if (health < this.maxHealth) {
      this.health = health;
    } else {
      this.health = this.maxHealth;
    }
  }
  
  attacked(attackValue) {
    if (attackValue > this.health) {
      console.log(`${this.name} is no more.`);
    } else {
      this.health -= attackValue;
      console.log(`Hero attacked: ${attackValue} -- ${this.health}`);
    }
  }

  heal(healValue) {
    if (this.health + healValue > this.maxHealth) {
      console.log(`${this.name} has max health of ${this.maxHealth}`);
    } else {
      this.health += healValue;
      console.log(`${this.name} healed to ${this.health}`);
    }
  }
}
// villain.ts
export class Villain {
  private name: string;
  private health: number;
  private maxHealth: number = 100;
  constructor(name: string, health: number = 100) {
    this.name = name;
    if (health < this.maxHealth) {
      this.health = health;
    } else {
      this.health = this.maxHealth;
    }
  }

  rampage() {
    if (this.health <= 10) {
      this.health = this.maxHealth * 0.90
      console.log(`${this.name} restored health to ${this.health}`);
    } else {
      console.log(`${this.name} is not weak enough`);
    }
  }

  attacked(attackValue) {
    if (attackValue > this.health) {
      console.log(`${this.name} is no more.`);
    } else {
      this.health -= attackValue;
      console.log(`Villain attacked: ${attackValue} -- ${this.health}`);
    }
  }

  heal(healValue) {
    if (this.health + healValue > this.maxHealth) {
      console.log(`${this.name} has max health of ${this.maxHealth}`);
    } else {
      this.health += healValue;
      console.log(`${this.name} healed to ${this.health}`);
    }
  }
}

Now that we have the classes, we can create a SuperHeroFactory:

// superherofactory.ts
import { Hero } from './hero';
import { Villain } from './villain';

export class SuperHeroFactory {

  createSuperHero(type: Object);
  createSuperHero(type: 'hero'): Hero;
  createSuperHero(type: 'villain'): Villain;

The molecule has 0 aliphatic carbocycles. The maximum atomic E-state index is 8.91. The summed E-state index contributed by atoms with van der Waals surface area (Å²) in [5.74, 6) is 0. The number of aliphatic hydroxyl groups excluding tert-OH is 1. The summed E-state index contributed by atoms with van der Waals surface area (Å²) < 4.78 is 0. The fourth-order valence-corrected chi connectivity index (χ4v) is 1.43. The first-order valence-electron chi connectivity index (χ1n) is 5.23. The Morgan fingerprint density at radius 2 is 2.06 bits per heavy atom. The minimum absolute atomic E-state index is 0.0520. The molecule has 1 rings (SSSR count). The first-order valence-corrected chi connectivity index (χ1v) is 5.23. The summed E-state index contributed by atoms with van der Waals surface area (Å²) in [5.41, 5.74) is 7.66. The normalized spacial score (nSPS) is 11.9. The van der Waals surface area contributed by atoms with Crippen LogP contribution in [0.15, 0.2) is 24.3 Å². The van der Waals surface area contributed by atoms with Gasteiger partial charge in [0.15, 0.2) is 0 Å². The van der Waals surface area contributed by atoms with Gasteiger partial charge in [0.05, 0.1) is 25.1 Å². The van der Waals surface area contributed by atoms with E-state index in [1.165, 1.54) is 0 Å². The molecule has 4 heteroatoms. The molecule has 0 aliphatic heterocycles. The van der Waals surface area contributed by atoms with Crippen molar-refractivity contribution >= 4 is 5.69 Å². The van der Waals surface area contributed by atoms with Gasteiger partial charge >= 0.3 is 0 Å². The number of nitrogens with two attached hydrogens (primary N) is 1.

public createSuperHero(heroOptions): Hero | Villain {
    if (heroOptions.type === "hero") {
      const hero = new Hero(heroOptions.name, heroOptions.health);
      return hero;
    } else if (heroOptions.type === "villain") {
      const villain = new Villain(heroOptions.name, heroOptions.health);
      return villain;
    } else {
      throw new Error('Select either a Hero or a Villain');
    }
  }
}

Notice how in the above code we are doing specialised signatures - if a hero is created we return the Hero class and if a villain is created we return the Villain class. We need to do this to make sure that the methods from these classes are available. Leaving these two statements out would mean that the rampage() method would be inaccessible: Property 'rampage' does not exist on type 'Hero | Villain'. Property 'rampage' does not exist on type 'Hero'. This message means that TypeScript is assuming that joker is of type Hero, which is incorrect.

Finally we can go ahead and implement the factory:

// app.ts
import { SuperHeroFactory } from './superherofactory';

const superheroFactory = new SuperHeroFactory();
const batman = superheroFactory.createSuperHero({name: 'Batman', type: "hero"});
const joker = superheroFactory.createSuperHero({name: 'Joker', health: 50, type: "villain"});

batman.attacked(40); // Hero attacked: 40 -- 60
joker.attacked(40); // Villain attacked: 40 -- 10
joker.rampage(); // Joker restored health to 90